In Search of Atmosphere
This year it is the 50th anniversary since the Lovell Telescope has stood proudly over the Cheshire plain. As this panorama shows it is an icon of British science and technology.
During II World War Dr Lovell, as he was known then, was working on the development of radar. On his return to Manchester University he continue his research into cosmic rays - highly energetic particles that enter the Earth's atmosphere from outer space. Central Manchester radar observation was not very practical so he took his ex-army radar system out to the University's Botanical Grounds at Jodrell Bank, some 20 miles to the south.
Dr. Lovell soon realised that he needed a more sensitive radio telescope to detect cosmic rays, and so, in 1947, the researchers at the Jodrell Bank Experimental station built a large parabolic reflector 66 metres (218 ft) across, pointing upwards to observe the sky passing directly overhead. By angling the mast that carried the receiving aerials high above the wire mesh reflecting surface it was possible to swing the beam slightly. Thus over a period of time, the strip of sky carried overhead by the rotation of the Earth was observed.
Echoes of cosmic rays were never detected, but instead they began to use the giant telescope to search for astronomical objects that emit radio waves. The telescope made the first detection of radio waves from the Andromeda Galaxy
, proving that some of these objects were outside our own galaxy, the Milky Way.
The 66-metre transit telescope had proved a success, but its barely steerable beam limited the observations that could be made with it. Dr Lovell thus laid plans for an even larger telescope that would be "fully steerable" and so capable of observing the whole sky visible at Jodrell's latitude. Charles Husband, a consulting engineer from Sheffield with expertise in bridge building, joined Dr. Lovell and so the 76 metre (250 ft) know as the "Mark I" was born and came into use in the late summer of 1957.
Facts and Figures, Construction, Anatomy, The Future and Milestones on the Lovell Radio Telescope can be found at http://www.jb.man.ac.uk/tech/lovell/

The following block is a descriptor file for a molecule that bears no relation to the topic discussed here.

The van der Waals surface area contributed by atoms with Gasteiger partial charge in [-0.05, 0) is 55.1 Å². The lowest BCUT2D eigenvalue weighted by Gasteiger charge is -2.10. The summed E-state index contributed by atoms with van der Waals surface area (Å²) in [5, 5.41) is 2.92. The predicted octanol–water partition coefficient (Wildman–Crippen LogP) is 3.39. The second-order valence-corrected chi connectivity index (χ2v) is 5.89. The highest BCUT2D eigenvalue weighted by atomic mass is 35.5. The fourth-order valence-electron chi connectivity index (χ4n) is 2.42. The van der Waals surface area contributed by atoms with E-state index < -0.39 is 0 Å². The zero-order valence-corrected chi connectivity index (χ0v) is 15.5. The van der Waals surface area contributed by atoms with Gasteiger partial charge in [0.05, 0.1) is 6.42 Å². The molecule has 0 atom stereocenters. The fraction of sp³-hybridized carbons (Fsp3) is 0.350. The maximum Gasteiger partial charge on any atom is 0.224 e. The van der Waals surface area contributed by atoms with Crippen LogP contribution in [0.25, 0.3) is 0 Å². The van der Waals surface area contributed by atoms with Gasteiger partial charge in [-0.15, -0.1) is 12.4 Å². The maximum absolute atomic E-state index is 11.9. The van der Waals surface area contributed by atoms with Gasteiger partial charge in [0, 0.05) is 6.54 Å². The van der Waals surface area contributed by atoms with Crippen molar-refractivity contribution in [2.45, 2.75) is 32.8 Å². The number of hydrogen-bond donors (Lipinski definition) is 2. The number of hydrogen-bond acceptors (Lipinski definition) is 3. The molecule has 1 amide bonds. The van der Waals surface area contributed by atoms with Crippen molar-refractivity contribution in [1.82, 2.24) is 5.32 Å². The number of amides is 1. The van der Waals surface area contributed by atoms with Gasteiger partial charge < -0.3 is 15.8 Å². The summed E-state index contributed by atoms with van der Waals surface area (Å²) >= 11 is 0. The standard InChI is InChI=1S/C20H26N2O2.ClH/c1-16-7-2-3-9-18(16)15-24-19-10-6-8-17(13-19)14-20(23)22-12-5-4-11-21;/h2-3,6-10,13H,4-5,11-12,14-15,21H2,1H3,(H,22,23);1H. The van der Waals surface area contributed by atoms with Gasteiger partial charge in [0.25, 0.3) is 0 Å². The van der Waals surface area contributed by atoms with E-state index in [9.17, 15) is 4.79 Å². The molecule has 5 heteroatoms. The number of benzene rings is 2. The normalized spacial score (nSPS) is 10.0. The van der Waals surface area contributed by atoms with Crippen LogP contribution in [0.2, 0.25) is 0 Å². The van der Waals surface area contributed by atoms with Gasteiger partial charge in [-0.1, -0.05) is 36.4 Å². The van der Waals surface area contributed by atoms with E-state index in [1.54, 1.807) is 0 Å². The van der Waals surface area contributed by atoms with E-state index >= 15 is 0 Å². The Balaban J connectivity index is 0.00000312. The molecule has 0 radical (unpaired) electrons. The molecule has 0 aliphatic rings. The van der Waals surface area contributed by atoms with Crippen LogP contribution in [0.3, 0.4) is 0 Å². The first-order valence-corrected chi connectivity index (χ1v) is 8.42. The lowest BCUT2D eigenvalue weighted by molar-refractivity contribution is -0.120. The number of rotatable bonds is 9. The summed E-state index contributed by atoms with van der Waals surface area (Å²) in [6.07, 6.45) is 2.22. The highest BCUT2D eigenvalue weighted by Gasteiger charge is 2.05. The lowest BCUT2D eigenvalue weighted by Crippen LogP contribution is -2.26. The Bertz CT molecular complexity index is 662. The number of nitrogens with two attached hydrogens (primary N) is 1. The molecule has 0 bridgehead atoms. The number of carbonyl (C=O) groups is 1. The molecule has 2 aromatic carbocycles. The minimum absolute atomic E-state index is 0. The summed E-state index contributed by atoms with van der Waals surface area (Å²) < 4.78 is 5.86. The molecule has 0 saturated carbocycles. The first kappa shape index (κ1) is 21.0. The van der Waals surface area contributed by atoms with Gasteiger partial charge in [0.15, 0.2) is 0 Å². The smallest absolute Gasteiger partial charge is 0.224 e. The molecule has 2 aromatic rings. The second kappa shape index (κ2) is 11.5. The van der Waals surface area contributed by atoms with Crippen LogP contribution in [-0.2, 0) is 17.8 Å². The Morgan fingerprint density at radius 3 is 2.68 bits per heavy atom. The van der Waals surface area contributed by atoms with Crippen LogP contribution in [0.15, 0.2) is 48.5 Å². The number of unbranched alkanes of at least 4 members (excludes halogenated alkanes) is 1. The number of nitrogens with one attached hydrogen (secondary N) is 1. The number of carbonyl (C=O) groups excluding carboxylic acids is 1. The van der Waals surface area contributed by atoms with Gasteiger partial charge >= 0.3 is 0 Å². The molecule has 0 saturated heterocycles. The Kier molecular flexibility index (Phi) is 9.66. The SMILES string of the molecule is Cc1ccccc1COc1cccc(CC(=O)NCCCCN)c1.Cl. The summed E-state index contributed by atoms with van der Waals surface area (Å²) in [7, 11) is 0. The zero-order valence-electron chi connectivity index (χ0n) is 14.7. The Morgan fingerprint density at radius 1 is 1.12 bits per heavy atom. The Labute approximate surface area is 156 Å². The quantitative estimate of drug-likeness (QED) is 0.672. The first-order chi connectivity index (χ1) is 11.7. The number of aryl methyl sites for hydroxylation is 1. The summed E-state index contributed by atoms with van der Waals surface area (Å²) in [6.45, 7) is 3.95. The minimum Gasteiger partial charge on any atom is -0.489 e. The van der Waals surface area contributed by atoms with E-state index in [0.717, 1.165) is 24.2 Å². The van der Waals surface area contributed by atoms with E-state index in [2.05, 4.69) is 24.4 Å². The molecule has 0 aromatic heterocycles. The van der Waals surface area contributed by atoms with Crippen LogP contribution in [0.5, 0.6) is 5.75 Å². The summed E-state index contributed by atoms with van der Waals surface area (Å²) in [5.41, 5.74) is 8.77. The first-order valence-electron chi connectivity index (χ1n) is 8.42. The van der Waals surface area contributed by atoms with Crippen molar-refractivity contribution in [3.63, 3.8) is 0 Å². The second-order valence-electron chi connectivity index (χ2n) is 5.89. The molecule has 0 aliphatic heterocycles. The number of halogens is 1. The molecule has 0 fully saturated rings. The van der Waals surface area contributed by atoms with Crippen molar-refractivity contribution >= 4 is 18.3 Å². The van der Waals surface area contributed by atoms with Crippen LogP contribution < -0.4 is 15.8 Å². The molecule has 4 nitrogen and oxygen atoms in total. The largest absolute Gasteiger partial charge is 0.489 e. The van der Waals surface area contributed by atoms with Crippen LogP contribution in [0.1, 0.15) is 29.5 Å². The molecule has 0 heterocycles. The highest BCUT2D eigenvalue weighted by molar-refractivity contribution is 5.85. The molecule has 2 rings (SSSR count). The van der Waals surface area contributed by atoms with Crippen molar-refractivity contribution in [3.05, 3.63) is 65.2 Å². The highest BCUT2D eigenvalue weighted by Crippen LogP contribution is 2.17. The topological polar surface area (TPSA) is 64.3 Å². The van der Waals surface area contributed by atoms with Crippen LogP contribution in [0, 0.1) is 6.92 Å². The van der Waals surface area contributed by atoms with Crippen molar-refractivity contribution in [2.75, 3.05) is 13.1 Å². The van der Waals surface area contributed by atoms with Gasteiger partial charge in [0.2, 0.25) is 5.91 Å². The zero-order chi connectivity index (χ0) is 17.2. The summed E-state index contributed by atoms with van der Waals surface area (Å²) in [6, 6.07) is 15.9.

On the occasion of its thirtieth anniversary in 1987 it was renamed the Lovell Telescope
in honour of its creator. Both Bernard Lovell and Charles Husband were knighted for their role in creating such a wonderful piece of engineering.
The Lovell Telescope has joined with the 305-metre Arecibo Telescope in Puerto Rico to take part in what is the most sensitive and comprehensive search yet undertaken for possible radio signals from extraterrestrial civilisations beyond our solar system. The 5 year research programme, Project Phoenix, is led by the privately funded SETI Institute. The aim is to observe 1000 of the nearest Sun-like star systems. It is hoped that an advanced civilisation might exist on a planet with it own ATMOSPHERE
within one of these systems. Observations are scheduled for 40 nights each year.
The sound accompanying this panorama is the sound of a Pulsar PSR B0329+54
discovered with this Radio Telescope.
Also at Jodrell Bank, a scale model of our solar system has been created. A representation of our Sun stands at the side of the Radio Telescope, the orange ball in the middle of the grass. To give you an idea of its scale, if the sun is there, the marker for Pluto is to be found in Aberdeen, Scotland and a trans-Neptunian object TL66 is to be found in the Shetland Isles. A more detailed description, their locations and actual photos of the markers on a map of the British Isles can be seen at: http://www.spacedout-uk.com/solar_system/index.asp
The above information was taken from the Jodrell Bank Observatory visitor’s booklet guide. Many thanks to Manchester University, Ian Morison and Anthony Holloway for allowing me to create this panorama.